A Study of Allogeneic Blood Stem Cell Transplantation With Purine Analog-Based Conditioning For Patients With Advanced Hodgkin's Disease
All patients in this study must have a plastic tube (catheter) inserted into a vein under
the collarbone. Drugs and stem cells will be given through this tube.
Fludarabine will be given through the catheter once a day for four days. Patients will also
receive melphalan for two days through the catheter. Patients receiving a transplant from a
matched unrelated donor (i.e. not a blood relative) or a mismatched related donor (i.e. a
blood relative, but not a full match) will also receive antithymocyte globulin (ATG) once a
day for three days. ATG can help preventing graft-versus-host disease. All patients are
expected to need blood transfusions as part of this treatment.
Beginning two days before the transplant, tacrolimus will be given through the catheter. It
will be given 24 hours a day until the patient can swallow. The patient will then swallow
one or more tacrolimus pills a day for about 6 months.
On the transplant day ("day 0"), the stem cells or bone marrow obtained from the donor will
be infused through the catheter ("transplant"). Drugs will be given to reduce the chance of
allergic reactions. Starting on day 7 after the transplant, filgrastim will be given
through a needle to increase the growth of white blood cells. Methotrexate will be given by
IV on days 1,3,6, 11 after the transplant. The patient may require blood transfusions for
the following 2-4 weeks and sometimes longer.
Patients with progressive ("growing") Hodgkin's disease after the transplant will initially
be taken off their immunosuppressive medications (tacrolimus, corticosteroids). If there is
no response to this maneuver, they will be considered for infusion of additional cells from
their donors, with or without preceding chemotherapy Both these maneuvers may produce a
response ("shrinkage") of the tumor. Patients with persistent but stable (not "growing")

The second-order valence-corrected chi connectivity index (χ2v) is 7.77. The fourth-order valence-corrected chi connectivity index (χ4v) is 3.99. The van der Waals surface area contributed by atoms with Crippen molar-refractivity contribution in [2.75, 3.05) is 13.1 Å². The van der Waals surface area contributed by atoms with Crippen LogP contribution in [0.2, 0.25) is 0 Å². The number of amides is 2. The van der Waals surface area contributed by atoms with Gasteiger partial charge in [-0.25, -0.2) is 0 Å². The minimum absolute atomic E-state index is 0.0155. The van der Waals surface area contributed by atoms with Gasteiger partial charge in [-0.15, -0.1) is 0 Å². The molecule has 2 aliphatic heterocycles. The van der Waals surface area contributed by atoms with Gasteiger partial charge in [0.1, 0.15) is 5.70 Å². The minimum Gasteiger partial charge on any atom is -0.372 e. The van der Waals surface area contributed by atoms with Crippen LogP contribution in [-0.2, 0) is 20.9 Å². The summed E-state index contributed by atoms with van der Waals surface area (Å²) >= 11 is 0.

disease may also be treated in a similar fashion. Potential side effects of the infusion of
additional cells include graft-versus-host disease and /or a generalized drop in the blood
counts. Both of these conditions can be serious or life-threatening.
Blood, urine, bone marrow and x-ray examinations will be performed as necessary to monitor
the results of bone marrow transplantation. Patients may require blood and platelet
transfusions. Blood tests will be done daily while hospitalized and several times a week
until the blood counts recover. Bone marrow aspiration and biopsies will be performed prior
to the transplant, when the donated cells show signs of engraftment, and at other times
during the next 1 to 3 years to evaluate the growth of the transplant marrow, to evaluate
possible recurrence of malignancy and recovery of immunity.
This is an investigational study. Up to 50 patients will be treated on this study. If the
initial results are discouraging, the study may be stopped after a minimum of four patients
have been enrolled.
Allocation: Non-Randomized, Endpoint Classification: Safety/Efficacy Study, Intervention Model: Single Group Assignment, Masking: Open Label, Primary Purpose: Treatment
Paolo Anderlini, MD
M.D. Anderson Cancer Center
United States: Institutional Review Board
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